5-Why Analysis

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5-Why Analysis 


This tool is as simple as the name suggests, and is where you must ask yourself ‘Why’ 5 times consecutively in order to find out why something is occurring or behaving that way. This tool works at continuously improving the organisations processes, as it does not just stop after half of the solution has been found, and rather, will keep digging deeper until the root cause is established.

By doing this, you will slowly but surely be able to peel away the layers to a problem, eventually finding the root-cause of it. More often than not, the supposed answer to your question will actually lead to asking another question rather than the final solution.



Let’s use the example of customer satisfaction being low around the products being delivered. The 5-why analysis may look a little something like:

  1. “Why are the products shipped not meeting satisfactions?”
  • Because they are taking longer to get there than when initially said
  1. “Why are they taking longer to get there than initially said?”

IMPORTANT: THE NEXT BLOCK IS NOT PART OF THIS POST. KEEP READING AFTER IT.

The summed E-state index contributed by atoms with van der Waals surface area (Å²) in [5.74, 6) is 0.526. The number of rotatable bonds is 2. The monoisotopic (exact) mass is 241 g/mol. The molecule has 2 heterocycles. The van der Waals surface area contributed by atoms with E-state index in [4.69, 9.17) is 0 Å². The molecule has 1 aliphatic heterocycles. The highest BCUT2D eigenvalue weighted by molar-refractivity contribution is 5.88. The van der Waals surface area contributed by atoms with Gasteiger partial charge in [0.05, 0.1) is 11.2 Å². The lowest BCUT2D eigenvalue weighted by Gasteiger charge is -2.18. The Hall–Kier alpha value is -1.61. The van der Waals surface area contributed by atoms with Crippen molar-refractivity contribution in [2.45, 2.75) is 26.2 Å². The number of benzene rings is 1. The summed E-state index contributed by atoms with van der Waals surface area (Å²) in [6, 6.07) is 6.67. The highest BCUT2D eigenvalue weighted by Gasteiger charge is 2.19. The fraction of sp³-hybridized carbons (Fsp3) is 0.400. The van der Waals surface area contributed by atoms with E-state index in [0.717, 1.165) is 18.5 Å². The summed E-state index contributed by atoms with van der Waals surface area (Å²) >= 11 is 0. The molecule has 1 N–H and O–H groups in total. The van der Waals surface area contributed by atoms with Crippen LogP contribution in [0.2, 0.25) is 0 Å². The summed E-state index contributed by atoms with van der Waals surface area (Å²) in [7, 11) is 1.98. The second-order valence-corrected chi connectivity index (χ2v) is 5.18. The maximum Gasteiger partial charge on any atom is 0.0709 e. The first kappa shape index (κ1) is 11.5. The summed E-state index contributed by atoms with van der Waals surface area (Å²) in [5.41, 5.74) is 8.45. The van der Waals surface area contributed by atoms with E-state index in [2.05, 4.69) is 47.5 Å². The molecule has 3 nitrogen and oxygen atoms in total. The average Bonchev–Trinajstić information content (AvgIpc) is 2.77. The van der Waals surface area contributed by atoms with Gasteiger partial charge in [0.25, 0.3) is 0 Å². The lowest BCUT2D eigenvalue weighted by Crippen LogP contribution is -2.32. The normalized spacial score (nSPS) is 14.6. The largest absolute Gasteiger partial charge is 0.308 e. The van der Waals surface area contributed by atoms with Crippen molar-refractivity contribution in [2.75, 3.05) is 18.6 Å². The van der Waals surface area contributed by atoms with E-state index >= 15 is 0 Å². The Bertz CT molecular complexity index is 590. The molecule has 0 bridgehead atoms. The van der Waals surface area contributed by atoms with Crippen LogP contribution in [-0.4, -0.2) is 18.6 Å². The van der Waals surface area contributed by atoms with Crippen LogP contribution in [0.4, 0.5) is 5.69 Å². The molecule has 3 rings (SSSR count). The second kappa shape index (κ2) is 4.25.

• Because there is a new team of casuals in the dispatch department who haven’t had adequate training
  1. “Why have they not had adequate training?”
  • Because the head of this department is currently on annual leave, meaning they have been trained by a step-in employee

As you can see, a root-cause has been found, which was down to a training issue. Now that the organisation is aware of this, they can allocate some extra time to this training and implement steps that will allow them to send products on time.

Don’t get too caught up on the name, 5 Why’s. ‘Why’ may only need to be asked 2 times in order to find out the root-cause of a problem, or conversely, it may need to be asked 15 times.  This will depend on the length and scope of the process you are investigating and how many people are involved with it.


This tool should have more of a focus on processes, rather than people. Uncovering problems with processes rather than people will mean you have the ability to change a whole aspect of the organisation rather than an individual. In regards to the example above, the uncovered result could be that training procedures need to be written up so that if someone has to step in and train others, they will be able to effectively do this without much guidance.